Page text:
The 40 Year Old Bat Mitzvah

Nitty Gritty

Posted in learning hebrew by Juliet on October 13, 2010

It’s mid-October and with a Bat Mitzvah date on the calendar of December 18, I am  waist-deep in planning.

Unlike a traditional Bat Mitzvah girl, I am the student as well as the party planner.  This has pros and cons.

The pros are many:  I get to pick everything.  My dress, music, color, or cake choice won’t be vetoed by anyone.  Basically I can do whatever the hell I want.  Woo hoo!  I’m seriously considering eggplant colored linens, and I don’t care what anyone else thinks.

The main con is:  I have to study and prepare!  It never ends.  When you become an adult B’nai Mitzvah, people watch closely because it’s a novelty.  If I fall flat on my face on the 18th, or even if I just stumble, everyone will see.

Our class is pooling together to hire a videographer, so my stumbles will be memorialized for…time immemorial, I guess.

I am easily the pokiest student in the class.  BeLinda, who was usually behind me in the Hebrew department, dropped out a couple of months ago.  Her daughter had a Bat Mitzvah at Labor Day and all of the study and planning was just too much.

Louis and I used to be more evenly matched but he’s pulled ahead.  Lorraine has a wonderful ear for language and as a trained musician, she is elegant and graceful at both prayers and her Torah portion.

And Sybil….who is in her (late) 70s….none of us can touch Sybil, in dedication, drive, commitment, or skill.

Lorraine and Sybil are taking extra classes with Cantor Lori Frank to learn cantillation (basically like “singing” the portion according to an ancient, arcane system of signs and symbols.)  Louis and I are staggering through our portions hoping to just establish a basic rhythm.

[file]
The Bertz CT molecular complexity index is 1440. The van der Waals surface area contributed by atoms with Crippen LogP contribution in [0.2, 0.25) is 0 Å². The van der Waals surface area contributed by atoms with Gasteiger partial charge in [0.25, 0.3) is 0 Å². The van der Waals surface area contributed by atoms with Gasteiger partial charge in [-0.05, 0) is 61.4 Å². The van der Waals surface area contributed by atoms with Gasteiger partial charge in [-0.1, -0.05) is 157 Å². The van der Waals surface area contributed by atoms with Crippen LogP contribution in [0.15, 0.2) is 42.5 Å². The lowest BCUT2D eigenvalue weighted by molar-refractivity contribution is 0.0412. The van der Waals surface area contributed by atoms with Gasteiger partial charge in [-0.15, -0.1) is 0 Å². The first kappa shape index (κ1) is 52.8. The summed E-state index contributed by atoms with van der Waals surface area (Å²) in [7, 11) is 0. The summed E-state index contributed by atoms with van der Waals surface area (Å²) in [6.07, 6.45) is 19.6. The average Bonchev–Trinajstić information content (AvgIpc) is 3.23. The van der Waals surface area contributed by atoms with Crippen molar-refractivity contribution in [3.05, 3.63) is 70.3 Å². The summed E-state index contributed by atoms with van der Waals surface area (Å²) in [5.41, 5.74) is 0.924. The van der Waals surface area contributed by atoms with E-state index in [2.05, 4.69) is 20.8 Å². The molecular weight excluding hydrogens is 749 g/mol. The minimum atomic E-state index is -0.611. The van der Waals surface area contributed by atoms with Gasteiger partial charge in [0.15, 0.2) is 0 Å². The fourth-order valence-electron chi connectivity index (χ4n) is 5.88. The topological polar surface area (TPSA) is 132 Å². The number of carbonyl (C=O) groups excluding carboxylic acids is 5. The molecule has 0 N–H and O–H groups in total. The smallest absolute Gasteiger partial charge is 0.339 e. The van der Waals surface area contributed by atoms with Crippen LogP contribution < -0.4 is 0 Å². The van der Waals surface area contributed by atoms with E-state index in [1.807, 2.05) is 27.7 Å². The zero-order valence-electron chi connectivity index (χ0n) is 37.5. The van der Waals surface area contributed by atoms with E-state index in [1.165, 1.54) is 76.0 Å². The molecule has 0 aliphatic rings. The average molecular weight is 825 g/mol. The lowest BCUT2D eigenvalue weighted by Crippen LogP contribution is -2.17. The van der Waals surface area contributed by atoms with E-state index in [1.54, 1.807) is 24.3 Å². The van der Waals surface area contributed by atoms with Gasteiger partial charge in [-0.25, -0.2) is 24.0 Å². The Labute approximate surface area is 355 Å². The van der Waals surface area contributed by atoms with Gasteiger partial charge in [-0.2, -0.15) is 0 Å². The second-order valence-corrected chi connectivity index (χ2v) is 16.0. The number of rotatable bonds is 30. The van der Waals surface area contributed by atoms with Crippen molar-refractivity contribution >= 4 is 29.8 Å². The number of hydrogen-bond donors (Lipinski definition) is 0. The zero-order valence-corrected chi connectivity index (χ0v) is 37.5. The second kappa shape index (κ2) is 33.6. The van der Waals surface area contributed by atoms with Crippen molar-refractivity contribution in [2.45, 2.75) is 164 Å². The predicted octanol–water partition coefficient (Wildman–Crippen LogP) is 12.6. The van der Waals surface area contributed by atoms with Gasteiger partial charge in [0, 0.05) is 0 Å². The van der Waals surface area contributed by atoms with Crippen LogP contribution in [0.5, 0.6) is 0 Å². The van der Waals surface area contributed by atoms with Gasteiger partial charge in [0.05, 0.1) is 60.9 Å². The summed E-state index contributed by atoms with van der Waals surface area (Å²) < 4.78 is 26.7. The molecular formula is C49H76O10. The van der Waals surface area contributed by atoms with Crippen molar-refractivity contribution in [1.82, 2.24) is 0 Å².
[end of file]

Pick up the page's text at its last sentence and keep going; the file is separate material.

Meanwhile, I’m working on getting everyone’s mailing addresses.  Making final corrections and adding finishing touches to invitations.  Choosing a florist for centerpieces.  Tasting entrees (I’m a vegetarian and was originally going to go all vegetarian, but the owner of the winery where I’m having the after-party luncheon seemed very worried and she knows her own wines and events best, so we’re doing a “duet” plate, and vegetarians will just have the vegetarian entree half of it.)

I ordered and finally received a tallit from Israel, complete with requisite delivery issues, fighting, name calling, and ultimate mutual respect.  (Is it just me or is every online transaction with Israel in this same basic template?  It’s like variations on a theme.)

But the main thing is to keep at it.  We are rehearsing in the sanctuary now, using the real Torah scroll we’ll be reading from on the 18th, and it’s harder than it looks.  Even doing the blessing before Torah reading, which we’ve all said at this point a zillion times and should know by heart, becomes a challenge.  You stand up there, look out at the “crowd” (even rows of empty pews during our rehearsals can be intimidating), and your mind goes blank.

My friend was a flight attendant and she has talked about emergency situations.  “Your mind goes blank, but then your training kicks in.”

So I practice.  Or rather, TRAIN.  And train and train and train.

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